What did you find most useful on your personal mental health journey?

Talking. The power of talking, of sharing your experiences, of believing in yourself and making yourself heard. Setting boundaries was a big win for me, and it was something I’d never done before. I’d always been too frightened to use my voice. As I’ve become more comfortable with this, I’ve noticed my self-belief has improved massively. I’ve grown stronger as a person, and that ugly beast known as my anxiety is still there, of course, but it sits in a corner, more restrained, and doesn’t rear its ugly head quite so often. Since truly starting to believe in myself, my confidence has grown in terms of being a mum. I believe I am a happier (and therefore better) mum now.


What were the moments of hope for you in your own journey?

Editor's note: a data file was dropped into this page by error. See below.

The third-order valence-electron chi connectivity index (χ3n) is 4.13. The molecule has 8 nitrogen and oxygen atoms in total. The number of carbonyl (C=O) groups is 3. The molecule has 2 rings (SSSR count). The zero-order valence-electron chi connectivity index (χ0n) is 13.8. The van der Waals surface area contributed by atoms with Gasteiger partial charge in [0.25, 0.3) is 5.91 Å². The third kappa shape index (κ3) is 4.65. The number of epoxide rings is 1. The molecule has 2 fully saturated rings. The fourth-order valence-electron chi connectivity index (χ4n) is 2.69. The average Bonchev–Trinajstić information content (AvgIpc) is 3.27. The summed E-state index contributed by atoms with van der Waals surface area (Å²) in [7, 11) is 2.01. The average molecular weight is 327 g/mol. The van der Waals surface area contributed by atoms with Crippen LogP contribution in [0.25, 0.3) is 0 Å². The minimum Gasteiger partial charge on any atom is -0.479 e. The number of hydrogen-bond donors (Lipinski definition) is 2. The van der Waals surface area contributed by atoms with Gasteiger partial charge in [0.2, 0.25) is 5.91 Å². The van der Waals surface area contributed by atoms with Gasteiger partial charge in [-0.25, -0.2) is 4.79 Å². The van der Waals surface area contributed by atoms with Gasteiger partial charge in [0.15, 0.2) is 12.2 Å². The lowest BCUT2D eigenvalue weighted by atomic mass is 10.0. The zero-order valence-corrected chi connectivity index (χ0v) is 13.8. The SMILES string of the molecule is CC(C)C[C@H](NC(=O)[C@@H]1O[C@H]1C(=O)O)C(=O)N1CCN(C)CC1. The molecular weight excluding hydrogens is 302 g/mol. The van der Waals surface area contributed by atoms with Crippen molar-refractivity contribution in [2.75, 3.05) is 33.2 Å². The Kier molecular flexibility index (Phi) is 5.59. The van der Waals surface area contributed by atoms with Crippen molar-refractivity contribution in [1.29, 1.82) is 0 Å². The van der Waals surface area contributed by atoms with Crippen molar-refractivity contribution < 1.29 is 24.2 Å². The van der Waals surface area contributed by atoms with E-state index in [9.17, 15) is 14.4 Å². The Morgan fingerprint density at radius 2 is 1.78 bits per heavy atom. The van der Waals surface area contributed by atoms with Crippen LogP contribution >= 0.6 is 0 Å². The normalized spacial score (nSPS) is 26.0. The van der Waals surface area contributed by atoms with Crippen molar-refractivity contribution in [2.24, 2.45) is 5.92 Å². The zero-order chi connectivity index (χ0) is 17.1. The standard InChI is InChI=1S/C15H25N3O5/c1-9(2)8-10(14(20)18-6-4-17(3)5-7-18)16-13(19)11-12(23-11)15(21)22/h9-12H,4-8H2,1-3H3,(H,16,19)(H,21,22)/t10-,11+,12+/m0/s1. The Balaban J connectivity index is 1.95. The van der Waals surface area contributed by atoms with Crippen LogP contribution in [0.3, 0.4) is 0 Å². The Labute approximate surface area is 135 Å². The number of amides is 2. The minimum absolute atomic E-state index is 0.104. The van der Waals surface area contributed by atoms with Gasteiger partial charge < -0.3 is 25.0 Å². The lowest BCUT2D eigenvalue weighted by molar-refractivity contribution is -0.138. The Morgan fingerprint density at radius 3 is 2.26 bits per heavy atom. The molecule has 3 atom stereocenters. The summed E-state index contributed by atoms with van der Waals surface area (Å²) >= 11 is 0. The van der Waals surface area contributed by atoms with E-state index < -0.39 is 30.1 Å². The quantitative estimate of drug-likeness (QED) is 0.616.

Moments of hope for me definitely came from finding a therapist I connected with. That made such a difference to why I stuck it out. But mostly, hope came from friends, old friends, and friends who I met along the way. There’s nothing better than meeting someone when you’re at your lowest, and they actually want to stick around and still be there with you when you’ve come through the darkness. Sometimes, others see the best in you when you can only see the absolute worst in yourself.


If you, today, could speak to yourself at your own lowest point, what would you tell yourself?

You are good enough, you are worthy, you are an excellent mother. Believe your friends, believe your family, believe your husband. You are good enough. You are worthy. And most importantly, your anxiety is lying to you!


If you or someone you know is struggling with anxiety, don’t hesitate to reach out for support. The HUB OF HOPE is just a click away, providing a safe and confidential way to find the help you need.